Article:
The rapidly changing media industry has thrown up numerous unexpected partnerships. Example No. 237, World Wrestling Entertainment (NYSE:WWE) and edutainment purveyor Discovery Communications (NASDAQ:DISCA).
The two are teaming up in the latest round of financing for FloSports, an intriguing early stage company that focuses on niche athletic endeavors. Let's see if we can tease out why these two seemingly disparate media enterprises are giving money to this small enterprise.
WWE and Discovery Communications were the two publicly traded companies out of the five entities that participated in FloSports' latest round of capital raising. All told, this brought in just over $21 million for the fledgling company. This gives FloSports a total of $32 million in funding from a variety of sources.
The monies will be used, in FloSports' words, "to improve our digital platform and add OTT apps like Roku and Apple TV. We'll be enhancing your user experience and adding new features to our live streams. And we'll put more resources toward research and development."
The live streams are the core of the company's offerings. These broadcast athletic pursuits such as collegiate wrestling, martial arts, volleyball, fastpitch softball, and even cheerleading; there are currently 14 in total. The company also produces video features on various aspects of these pursuits.
In addition to video, FloSports also runs complimentary websites that offer news and feature stories on the chosen sport or activity. The idea is to make each streaming/web portal combination the go-to choice for devotees of that pursuit.
Its service costs $20 for a monthly subscription, and $150 for a full year.
The company isn't in the giant, billion-dollar sports tier that covers pro football, baseball, or basketball, but that's the point. The activities it tracks boast fan bases that are just as devoted, albeit much smaller.
In a recent article in The Wall Street Journal, FloSports' CEO Martin Floreani said that "[t]raditional media companies go a mile wide and an inch deep, but there's a whole slew of sports outside football and basketball."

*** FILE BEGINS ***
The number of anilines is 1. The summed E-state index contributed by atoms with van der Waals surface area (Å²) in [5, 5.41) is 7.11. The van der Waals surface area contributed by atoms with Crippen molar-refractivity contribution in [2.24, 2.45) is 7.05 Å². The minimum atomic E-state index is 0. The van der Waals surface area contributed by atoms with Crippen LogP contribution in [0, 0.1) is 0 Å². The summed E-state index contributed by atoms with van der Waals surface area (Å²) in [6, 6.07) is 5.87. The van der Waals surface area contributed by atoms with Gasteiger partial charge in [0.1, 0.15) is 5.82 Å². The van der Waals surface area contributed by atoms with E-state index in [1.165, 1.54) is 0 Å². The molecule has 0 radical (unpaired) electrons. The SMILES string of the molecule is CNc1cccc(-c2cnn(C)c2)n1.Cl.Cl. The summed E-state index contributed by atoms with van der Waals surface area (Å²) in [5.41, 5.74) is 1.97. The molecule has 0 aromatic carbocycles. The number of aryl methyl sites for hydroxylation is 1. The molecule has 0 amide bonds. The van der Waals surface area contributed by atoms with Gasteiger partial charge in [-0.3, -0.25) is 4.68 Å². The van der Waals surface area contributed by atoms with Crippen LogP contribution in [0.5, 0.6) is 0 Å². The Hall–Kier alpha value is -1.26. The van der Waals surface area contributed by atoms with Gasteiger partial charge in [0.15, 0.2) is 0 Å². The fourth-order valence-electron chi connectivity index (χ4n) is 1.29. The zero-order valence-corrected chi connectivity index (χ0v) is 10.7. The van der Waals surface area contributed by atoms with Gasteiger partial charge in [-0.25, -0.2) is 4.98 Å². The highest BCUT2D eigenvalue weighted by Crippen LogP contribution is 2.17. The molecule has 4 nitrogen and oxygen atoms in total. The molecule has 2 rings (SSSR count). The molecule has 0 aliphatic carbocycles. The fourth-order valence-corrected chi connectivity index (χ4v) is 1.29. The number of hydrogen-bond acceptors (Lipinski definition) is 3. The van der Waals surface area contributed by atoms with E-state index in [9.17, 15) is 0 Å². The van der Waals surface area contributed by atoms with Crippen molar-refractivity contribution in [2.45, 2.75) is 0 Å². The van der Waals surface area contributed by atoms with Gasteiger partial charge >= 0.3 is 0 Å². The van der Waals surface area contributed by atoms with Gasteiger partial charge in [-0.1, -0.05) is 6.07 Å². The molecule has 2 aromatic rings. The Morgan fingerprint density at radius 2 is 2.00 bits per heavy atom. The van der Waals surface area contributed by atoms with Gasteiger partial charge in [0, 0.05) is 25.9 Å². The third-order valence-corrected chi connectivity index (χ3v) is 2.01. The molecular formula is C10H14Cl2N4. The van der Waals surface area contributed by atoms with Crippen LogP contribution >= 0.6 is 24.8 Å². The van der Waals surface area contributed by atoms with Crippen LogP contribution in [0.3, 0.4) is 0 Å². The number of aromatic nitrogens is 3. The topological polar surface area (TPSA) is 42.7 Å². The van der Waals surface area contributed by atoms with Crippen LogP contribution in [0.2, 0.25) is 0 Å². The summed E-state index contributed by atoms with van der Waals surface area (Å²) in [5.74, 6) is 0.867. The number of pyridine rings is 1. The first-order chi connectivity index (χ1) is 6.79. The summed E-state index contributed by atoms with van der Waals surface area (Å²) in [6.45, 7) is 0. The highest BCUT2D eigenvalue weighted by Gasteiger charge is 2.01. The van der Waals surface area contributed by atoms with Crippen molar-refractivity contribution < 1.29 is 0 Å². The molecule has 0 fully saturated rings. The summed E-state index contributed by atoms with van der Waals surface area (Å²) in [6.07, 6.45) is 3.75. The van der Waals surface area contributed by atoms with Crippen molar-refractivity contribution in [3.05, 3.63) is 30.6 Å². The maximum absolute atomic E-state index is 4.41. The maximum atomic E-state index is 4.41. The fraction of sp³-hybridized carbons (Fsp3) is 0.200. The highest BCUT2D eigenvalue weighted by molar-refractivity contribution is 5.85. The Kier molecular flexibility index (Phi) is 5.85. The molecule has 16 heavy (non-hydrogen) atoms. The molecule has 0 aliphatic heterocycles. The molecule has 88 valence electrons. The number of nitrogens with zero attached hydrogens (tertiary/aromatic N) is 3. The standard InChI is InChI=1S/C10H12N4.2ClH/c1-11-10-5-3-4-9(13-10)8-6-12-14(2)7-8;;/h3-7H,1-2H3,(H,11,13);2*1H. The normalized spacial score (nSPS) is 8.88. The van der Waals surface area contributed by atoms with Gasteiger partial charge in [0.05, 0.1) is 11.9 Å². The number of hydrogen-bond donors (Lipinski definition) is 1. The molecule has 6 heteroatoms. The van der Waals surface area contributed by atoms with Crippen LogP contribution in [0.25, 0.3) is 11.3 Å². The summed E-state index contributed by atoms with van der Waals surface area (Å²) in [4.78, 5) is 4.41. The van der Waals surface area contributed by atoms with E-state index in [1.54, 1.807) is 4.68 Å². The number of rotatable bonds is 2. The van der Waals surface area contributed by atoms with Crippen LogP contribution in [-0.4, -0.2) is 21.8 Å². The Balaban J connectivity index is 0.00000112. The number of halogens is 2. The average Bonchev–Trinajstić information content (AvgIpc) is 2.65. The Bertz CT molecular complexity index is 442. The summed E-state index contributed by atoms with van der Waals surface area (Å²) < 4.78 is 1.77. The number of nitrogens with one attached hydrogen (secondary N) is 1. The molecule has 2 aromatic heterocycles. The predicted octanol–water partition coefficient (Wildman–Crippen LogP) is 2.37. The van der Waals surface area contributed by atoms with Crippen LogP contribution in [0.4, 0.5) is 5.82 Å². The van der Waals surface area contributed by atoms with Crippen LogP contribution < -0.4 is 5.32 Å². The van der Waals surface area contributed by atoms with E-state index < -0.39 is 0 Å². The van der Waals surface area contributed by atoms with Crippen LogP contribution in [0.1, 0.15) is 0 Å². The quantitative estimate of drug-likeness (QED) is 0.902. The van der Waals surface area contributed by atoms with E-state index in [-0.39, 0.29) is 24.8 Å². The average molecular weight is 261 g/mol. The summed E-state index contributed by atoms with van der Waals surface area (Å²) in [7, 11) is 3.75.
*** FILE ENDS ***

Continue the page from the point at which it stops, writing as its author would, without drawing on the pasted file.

Discovering the future
Neither Discovery nor WWE has made any public statements on their respective investments. FloSports latest capital raising was small compared to that of some higher-profile enterprises. Perhaps, then, the two companies see little reason to discuss their contributions, or what they will/might get from them.
The amounts in question might be modest, but they represent a bet on the future. Discovery Communications runs a host of cable channels, while WWE's flagship shows Raw and Smackdown appear on cable's USA Network, owned by Comcast.
Meaning that WWE and Discovery are both anchored in a dying medium; cable keeps shedding subscribers, while streaming services like Hulu continue to grow their numbers.
One prominent example of the growth of streaming comes from the WWE itself. The company's WWE Network grew its subscriber count by 25% on a year-over-year basis to just over 1.5 million, in the most recently reported quarter. That helped deliver record quarterly revenue of almost $200 million.
Snooker and sharks
I think both WWE and Discovery have read the writing on the digital wall, and realize that getting more widely involved in streaming is not only a smart move -- it's a matter of survival. FloSports represents a potential outlet, and conveniently it needs investment just now.
It's also a compatible partner, as it has a multi-faceted streaming operation with offerings that are not too far from those of WWE and Discovery.
The former is, of course, a purveyor of the staged, theatrical version of the amateur wrestling FloSports broadcasts in one of its verticals. Discovery is the owner of Eurosport, a Europewide broadcaster of sports both major (professional soccer) and niche (golf, snooker).
Of course, if FloSports' business goes in the right direction, it can branch out into offerings that aren't sports and related activities. It could feature a stream of the critter shows that air on Discovery's Animal Planet channel, for instance, or one that airs the Discovery Channel's lineup of automobile-themed series.
So, WWE and Discovery investors, consider this a low-cost and opportunistic investment from your company that can potentially help it leap successfully into the digital future.
Eric Volkman owns shares of World Wrestling Entertainment. The Motley Fool owns shares of and recommends Apple. The Motley Fool has the following options: long January 2018 $90 calls on Apple and short January 2018 $95 calls on Apple. Try any of our Foolish newsletter services free for 30 days. We Fools may not all hold the same opinions, but we all believe that considering a diverse range of insights makes us better investors. The Motley Fool has a disclosure policy.